Mayor, S. |2020| Lung cancer: CT screening in former or current smokers significantly reduces mortality, study finds| BMJ |368 |doi: https://doi.org/10.1136/bmj.m347
The findings of a large randomised controlled trial, now published in the NEJM, demonstrate that regular computed tomographic (CT) screening in current and former smokers reduces lung cancer mortality by around a quarter at 10 years.
The NELSON study included more than 13 000 men and 2 500 women aged between 50 and 74 from the Netherlands and Belgium. All of the subjects were current or former smokers, with a median smoking history of 38.0 pack years (interquartile range 29.7 pack years to 49.5 pack years) among male participants. Less than half (44.9%) of the men in the study were former smokers.
Results showed that deaths from lung cancer were nearly a quarter (24%) lower after 10 years of follow-up in men undergoing regular CT screening than in those not screened . Lung cancer deaths decreased from 3.3 deaths per 1000 person years in the control group to 2.5 deaths per 1000 person years in men who were screened (Source: Mayor, 2020).
There are limited data from randomized trials regarding whether volume-based, low-dose computed tomographic (CT) screening can reduce lung-cancer mortality among male former and current smokers.
A total of 13,195 men (primary analysis) and 2594 women (subgroup analyses) between the ages of 50 and 74 were randomly assigned to undergo CT screening at T0 (baseline), year 1, year 3, and year 5.5 or no screening. We obtained data on cancer diagnosis and the date and cause of death through linkages with national registries in the Netherlands and Belgium, and a review committee confirmed lung cancer as the cause of death when possible. A minimum follow-up of 10 years until December 31, 2015, was completed for all participants.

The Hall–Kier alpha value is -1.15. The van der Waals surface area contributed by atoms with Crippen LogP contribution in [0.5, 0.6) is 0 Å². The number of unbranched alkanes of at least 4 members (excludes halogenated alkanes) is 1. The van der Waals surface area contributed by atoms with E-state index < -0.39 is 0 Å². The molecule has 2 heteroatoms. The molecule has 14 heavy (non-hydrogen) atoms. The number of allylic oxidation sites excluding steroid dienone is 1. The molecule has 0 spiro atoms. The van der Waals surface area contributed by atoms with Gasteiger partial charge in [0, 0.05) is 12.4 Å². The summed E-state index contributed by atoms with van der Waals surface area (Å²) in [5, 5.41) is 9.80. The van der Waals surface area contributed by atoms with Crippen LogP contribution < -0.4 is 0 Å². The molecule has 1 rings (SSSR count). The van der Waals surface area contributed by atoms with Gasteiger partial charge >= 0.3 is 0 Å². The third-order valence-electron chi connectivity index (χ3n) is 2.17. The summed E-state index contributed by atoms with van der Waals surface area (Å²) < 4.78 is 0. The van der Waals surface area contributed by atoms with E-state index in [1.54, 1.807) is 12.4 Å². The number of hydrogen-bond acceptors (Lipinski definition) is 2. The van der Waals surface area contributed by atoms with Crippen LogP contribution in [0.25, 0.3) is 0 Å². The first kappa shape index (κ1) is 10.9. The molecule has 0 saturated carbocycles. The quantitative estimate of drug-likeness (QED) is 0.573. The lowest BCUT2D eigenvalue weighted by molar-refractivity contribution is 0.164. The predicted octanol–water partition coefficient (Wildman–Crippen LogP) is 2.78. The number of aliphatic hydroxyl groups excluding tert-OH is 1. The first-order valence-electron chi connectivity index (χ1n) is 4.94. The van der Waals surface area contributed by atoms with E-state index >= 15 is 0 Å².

Among men, the average adherence to CT screening was 90.0%. On average, 9.2% of the screened participants underwent at least one additional CT scan (initially indeterminate). The overall referral rate for suspicious nodules was 2.1%. At 10 years of follow-up, the incidence of lung cancer was 5.58 cases per 1000 person-years in the screening group and 4.91 cases per 1000 person-years in the control group; lung-cancer mortality was 2.50 deaths per 1000 person-years and 3.30 deaths per 1000 person-years, respectively. The cumulative rate ratio for death from lung cancer at 10 years was 0.76 in the screening group as compared with the control group, similar to the values at years 8 and 9. Among women, the rate ratio was 0.67 at 10 years of follow-up, with values of 0.41 to 0.52 in years 7 through 9.
In this trial involving high-risk persons, lung-cancer mortality was significantly lower among those who underwent volume CT screening than among those who underwent no screening. There were low rates of follow-up procedures for results suggestive of lung cancer. (Funded by the Netherlands Organization of Health Research and Development and others; NELSON Netherlands Trial Register number, NL580. opens in new tab.)
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